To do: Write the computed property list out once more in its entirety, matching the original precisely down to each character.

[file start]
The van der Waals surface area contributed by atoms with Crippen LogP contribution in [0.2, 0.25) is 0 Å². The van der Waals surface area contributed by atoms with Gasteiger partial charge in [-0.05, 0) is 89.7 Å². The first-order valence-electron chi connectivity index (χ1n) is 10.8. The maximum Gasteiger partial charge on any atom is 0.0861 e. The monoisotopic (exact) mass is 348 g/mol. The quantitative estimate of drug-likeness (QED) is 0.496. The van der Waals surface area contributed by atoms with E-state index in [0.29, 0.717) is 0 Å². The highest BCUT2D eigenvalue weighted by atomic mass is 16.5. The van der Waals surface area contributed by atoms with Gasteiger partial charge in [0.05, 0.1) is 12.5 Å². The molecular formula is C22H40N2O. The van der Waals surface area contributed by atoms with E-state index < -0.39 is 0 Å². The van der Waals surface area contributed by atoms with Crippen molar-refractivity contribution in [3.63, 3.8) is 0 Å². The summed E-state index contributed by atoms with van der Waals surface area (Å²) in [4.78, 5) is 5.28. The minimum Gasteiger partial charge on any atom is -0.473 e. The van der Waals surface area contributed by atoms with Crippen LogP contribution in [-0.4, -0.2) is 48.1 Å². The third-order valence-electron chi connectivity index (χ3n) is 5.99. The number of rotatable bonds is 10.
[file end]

The van der Waals surface area contributed by atoms with Crippen LogP contribution in [0.2, 0.25) is 0 Å². The van der Waals surface area contributed by atoms with Gasteiger partial charge in [-0.05, 0) is 89.7 Å². The first-order valence-electron chi connectivity index (χ1n) is 10.8. The maximum Gasteiger partial charge on any atom is 0.0861 e. The monoisotopic (exact) mass is 348 g/mol. The quantitative estimate of drug-likeness (QED) is 0.496. The van der Waals surface area contributed by atoms with E-state index in [0.29, 0.717) is 0 Å². The highest BCUT2D eigenvalue weighted by atomic mass is 16.5. The van der Waals surface area contributed by atoms with Gasteiger partial charge in [0.05, 0.1) is 12.5 Å². The molecular formula is C22H40N2O. The van der Waals surface area contributed by atoms with E-state index < -0.39 is 0 Å². The van der Waals surface area contributed by atoms with Crippen molar-refractivity contribution in [3.63, 3.8) is 0 Å². The summed E-state index contributed by atoms with van der Waals surface area (Å²) in [4.78, 5) is 5.28. The minimum Gasteiger partial charge on any atom is -0.473 e. The van der Waals surface area contributed by atoms with Crippen LogP contribution in [-0.4, -0.2) is 48.1 Å². The third-order valence-electron chi connectivity index (χ3n) is 5.99. The number of rotatable bonds is 10.